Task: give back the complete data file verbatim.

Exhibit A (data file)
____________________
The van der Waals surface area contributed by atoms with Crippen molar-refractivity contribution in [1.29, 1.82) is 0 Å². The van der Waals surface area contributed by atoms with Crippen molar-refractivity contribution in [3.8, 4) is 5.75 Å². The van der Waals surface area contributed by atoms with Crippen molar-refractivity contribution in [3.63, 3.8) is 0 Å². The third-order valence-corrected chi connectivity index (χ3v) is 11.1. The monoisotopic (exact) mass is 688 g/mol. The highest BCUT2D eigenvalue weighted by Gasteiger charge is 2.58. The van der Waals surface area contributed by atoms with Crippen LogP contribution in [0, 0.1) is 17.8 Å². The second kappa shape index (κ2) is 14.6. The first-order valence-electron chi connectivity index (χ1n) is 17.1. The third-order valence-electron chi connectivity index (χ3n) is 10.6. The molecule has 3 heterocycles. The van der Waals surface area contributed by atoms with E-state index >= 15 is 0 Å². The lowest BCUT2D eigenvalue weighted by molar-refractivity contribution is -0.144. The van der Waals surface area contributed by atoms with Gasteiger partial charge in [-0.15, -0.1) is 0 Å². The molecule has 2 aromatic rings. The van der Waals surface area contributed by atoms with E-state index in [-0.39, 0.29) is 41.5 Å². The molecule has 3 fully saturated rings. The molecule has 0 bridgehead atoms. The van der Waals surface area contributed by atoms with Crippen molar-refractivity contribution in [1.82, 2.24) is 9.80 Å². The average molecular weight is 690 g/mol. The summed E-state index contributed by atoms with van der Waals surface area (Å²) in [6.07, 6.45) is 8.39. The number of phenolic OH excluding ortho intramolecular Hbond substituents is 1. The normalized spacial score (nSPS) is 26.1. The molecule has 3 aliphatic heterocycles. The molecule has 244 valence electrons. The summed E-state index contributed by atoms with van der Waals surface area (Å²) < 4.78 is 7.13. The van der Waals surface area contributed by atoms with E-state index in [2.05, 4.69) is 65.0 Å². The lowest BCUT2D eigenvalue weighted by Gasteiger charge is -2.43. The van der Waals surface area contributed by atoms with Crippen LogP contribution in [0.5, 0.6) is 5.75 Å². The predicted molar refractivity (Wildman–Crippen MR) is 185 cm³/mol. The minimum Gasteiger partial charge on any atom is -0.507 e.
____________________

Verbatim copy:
The van der Waals surface area contributed by atoms with Crippen molar-refractivity contribution in [1.29, 1.82) is 0 Å². The van der Waals surface area contributed by atoms with Crippen molar-refractivity contribution in [3.8, 4) is 5.75 Å². The van der Waals surface area contributed by atoms with Crippen molar-refractivity contribution in [3.63, 3.8) is 0 Å². The third-order valence-corrected chi connectivity index (χ3v) is 11.1. The monoisotopic (exact) mass is 688 g/mol. The highest BCUT2D eigenvalue weighted by Gasteiger charge is 2.58. The van der Waals surface area contributed by atoms with Crippen LogP contribution in [0, 0.1) is 17.8 Å². The second kappa shape index (κ2) is 14.6. The first-order valence-electron chi connectivity index (χ1n) is 17.1. The third-order valence-electron chi connectivity index (χ3n) is 10.6. The molecule has 3 heterocycles. The van der Waals surface area contributed by atoms with E-state index >= 15 is 0 Å². The lowest BCUT2D eigenvalue weighted by molar-refractivity contribution is -0.144. The van der Waals surface area contributed by atoms with Gasteiger partial charge in [-0.15, -0.1) is 0 Å². The molecule has 2 aromatic rings. The van der Waals surface area contributed by atoms with E-state index in [-0.39, 0.29) is 41.5 Å². The molecule has 3 fully saturated rings. The molecule has 0 bridgehead atoms. The van der Waals surface area contributed by atoms with Crippen molar-refractivity contribution in [1.82, 2.24) is 9.80 Å². The average molecular weight is 690 g/mol. The summed E-state index contributed by atoms with van der Waals surface area (Å²) in [6.07, 6.45) is 8.39. The number of phenolic OH excluding ortho intramolecular Hbond substituents is 1. The normalized spacial score (nSPS) is 26.1. The molecule has 3 aliphatic heterocycles. The molecule has 244 valence electrons. The summed E-state index contributed by atoms with van der Waals surface area (Å²) < 4.78 is 7.13. The van der Waals surface area contributed by atoms with E-state index in [2.05, 4.69) is 65.0 Å². The lowest BCUT2D eigenvalue weighted by Gasteiger charge is -2.43. The van der Waals surface area contributed by atoms with Crippen LogP contribution in [0.5, 0.6) is 5.75 Å². The predicted molar refractivity (Wildman–Crippen MR) is 185 cm³/mol. The minimum Gasteiger partial charge on any atom is -0.507 e.